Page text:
• Keep your cooker at least 600mm from your sink and allow 300mm either side of your hob to allow for long pan handles. Avoid putting your hob beneath a window, and never site it next to a tall unit.
  • A sink beneath a window will give you a view while washing up.
  • If your boiler is in the kitchen is it possible to move it to free up space? Don’t box it in without advice as it needs airflow to run safely.
  • It makes the plumbing and work a whole lot easier if the dishwasher and washing machine are near a sink.
  • Allow opening room for unit doors on your plan - make sure cabinets will fit beneath windows and always position tall cabinets at the end of your worktop.
  • Don’t put a fridge or freezer next to a hob or cooker.
  • Too many electricity sockets is better than too few. Sockets should sit a minimum 150mm above worktops and always be installed by a qualified electrician.

    For more advice read our article on Planning a kitchen.

    And don't forget, most DIY stores offer planning services for free, when you buy one of their kitchens.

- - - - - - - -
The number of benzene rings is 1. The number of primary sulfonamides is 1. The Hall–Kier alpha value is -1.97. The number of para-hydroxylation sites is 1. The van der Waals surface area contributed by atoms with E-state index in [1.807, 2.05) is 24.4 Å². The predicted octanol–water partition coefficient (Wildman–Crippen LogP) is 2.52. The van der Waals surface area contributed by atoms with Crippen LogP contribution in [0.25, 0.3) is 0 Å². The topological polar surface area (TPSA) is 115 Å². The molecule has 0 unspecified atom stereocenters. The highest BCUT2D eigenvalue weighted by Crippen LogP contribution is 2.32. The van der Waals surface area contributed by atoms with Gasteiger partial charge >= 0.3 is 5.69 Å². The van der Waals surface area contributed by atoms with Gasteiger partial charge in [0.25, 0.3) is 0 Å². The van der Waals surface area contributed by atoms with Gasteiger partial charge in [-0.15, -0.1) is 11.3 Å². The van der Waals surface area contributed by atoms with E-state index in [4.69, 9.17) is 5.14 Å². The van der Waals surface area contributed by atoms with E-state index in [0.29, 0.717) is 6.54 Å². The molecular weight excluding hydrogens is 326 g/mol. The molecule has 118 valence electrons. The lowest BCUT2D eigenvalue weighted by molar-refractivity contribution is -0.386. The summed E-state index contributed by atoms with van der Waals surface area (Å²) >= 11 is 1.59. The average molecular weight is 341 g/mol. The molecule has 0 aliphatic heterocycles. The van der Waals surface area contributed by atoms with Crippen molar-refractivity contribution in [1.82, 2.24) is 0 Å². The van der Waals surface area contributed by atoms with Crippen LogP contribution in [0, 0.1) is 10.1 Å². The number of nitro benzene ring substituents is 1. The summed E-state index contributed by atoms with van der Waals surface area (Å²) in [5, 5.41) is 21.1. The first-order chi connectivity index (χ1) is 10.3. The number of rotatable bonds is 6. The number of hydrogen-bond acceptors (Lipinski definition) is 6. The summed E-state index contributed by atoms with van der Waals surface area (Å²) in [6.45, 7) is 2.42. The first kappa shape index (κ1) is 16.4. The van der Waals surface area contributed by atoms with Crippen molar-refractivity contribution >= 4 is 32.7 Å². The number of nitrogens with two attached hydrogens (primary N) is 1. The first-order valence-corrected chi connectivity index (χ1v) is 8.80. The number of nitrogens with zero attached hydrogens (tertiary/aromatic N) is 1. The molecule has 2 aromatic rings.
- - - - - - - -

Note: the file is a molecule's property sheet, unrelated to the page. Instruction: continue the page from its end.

Deciding on the aesthetics
    Once you’ve got the layout sorted now’s the fun bit. You've now got to decide on:
  • Drawer and cupboard fronts. Carved oak and glass cabinets say traditional, glossy MDF says contemporary.
  • Worktops. Granite, wood, Corian, stainless steel? Check out the options in our article on Kitchen work surfaces. Most laminate and wood worktops can be fitted by a competent DIYer, but granite and specialist finishes will require a professional.
  • Handles. Try them out in your hand to see which feels most comfortable, and how they tie in with the drawer and cupboard fronts.
  • Splashbacks. It will protect your walls and keep them easy to clean.
  • Tiles. Large format tiles make a really striking impression and are easier to fit than their smaller counterparts.
  • Lighting. It’s important to get it right first time so carefully consider how your key work areas (hob, sink and worktops) will be lit.